Thursday, September 6, 2012

First Photographic Images of the OSC

 Stereocard images of the gallery and niche in the Old Senate Chamber
c. 1868
Images and scans courtesy of the Maryland Historical Society, P 3.8.

These images (c. 1868) are the earliest known photographic views of the Old Senate Chamber before the 1878 renovations by George A. Frederick to reflect the popular Victorian aesthetic, which stripped the room of nearly all of the original 18th century architectural features and building material. Both stereoviews are attributed to William Moody Chase, a prominent Maryland photographer and stereoview publisher, and are proof of the growing national interest in the chamber and its historic associations. 

Beginning in the 1850s , stereoviews were a popular medium of home entertainment--often capturing local histories, grand landscapes, and architecture to make them accessible to audiences across America. Stereoscopic views consist of twin photographs: one for the left eye, one for the right. When they are viewed through a stereoscope our brains combine the two flat images creating the illusion of objects in spatial depth.

These images provide us with great insight into some of the original architectural details of the Old Senate Chamber and are an invaluable resource.  The first stereocard, a view facing south toward the gallery, is part of the J. Appleton Wilson Collection at the Maryland Historical Society and was a key piece of documentary evidence used in the 1905 restoration of the Old Senate Chamber. Since there is no documentation to support the alteration of the gallery or its decoration during the 19th century, this is the only detailed visual record of the original gallery as was built in 1777.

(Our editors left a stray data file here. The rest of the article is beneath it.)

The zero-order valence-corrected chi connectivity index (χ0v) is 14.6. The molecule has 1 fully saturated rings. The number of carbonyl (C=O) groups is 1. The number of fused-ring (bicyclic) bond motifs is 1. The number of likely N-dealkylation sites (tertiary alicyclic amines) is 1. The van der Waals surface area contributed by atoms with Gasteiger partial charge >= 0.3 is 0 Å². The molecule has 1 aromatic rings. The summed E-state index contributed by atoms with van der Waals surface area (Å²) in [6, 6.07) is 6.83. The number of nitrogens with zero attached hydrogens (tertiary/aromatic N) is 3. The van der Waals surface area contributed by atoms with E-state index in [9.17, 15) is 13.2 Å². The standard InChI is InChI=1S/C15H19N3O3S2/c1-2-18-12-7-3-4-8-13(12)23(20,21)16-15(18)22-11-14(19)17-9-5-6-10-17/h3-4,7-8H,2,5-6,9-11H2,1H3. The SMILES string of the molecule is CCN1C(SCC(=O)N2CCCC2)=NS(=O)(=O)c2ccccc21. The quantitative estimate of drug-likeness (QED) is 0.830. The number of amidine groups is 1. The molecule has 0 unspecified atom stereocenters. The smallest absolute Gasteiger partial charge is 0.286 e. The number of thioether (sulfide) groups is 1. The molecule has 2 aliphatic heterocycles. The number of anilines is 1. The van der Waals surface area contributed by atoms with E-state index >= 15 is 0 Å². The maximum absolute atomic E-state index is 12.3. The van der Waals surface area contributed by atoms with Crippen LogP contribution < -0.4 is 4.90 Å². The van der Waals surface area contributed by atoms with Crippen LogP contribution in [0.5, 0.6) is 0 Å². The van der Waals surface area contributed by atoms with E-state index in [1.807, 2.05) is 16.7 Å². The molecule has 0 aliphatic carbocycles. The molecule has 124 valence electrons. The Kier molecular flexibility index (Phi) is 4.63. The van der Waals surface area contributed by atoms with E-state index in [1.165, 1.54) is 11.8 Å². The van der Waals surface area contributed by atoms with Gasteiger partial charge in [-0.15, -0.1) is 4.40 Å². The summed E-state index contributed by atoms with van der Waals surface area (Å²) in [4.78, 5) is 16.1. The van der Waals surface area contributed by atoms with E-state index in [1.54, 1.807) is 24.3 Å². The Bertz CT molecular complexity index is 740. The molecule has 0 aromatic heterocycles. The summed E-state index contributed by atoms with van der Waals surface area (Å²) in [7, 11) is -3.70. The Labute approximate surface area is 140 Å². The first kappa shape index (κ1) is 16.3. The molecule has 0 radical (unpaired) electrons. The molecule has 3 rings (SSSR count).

Like Wilson, this image will be employed in the recreation of the gallery; however, with the help of modern technologies we are able to study specific details that were not available to Wilson . This is apparent when the stereocard image is overlaid on an image of the 1905 restoration and one will begin to notice discrepancies among the two, such as the spacing of the columns. 

Despite the clarification of minor details provided by these photographs, we are still faced with the monumental question, "What did the ends of the gallery look like?" Were they curved inwards? Or out (as interpreted by Wilson)? We are hoping to locate the verso image of the gallery view, which we believe will show the gallery ends.


Please contact the Maryland State Archives if you have any images of the Old Senate Chamber or any information regarding William M. Chase and his photographs of the Maryland State House.

Quick Facts: 
Photographer: William M. Chase who was also working with David Bachrach Jr. at the time;
Employed at the gallery of R.D. Ridgeley, corner of Lexington and Eutaw (1867-1868); 
Established photographic publishing house at same location (1872-1888).

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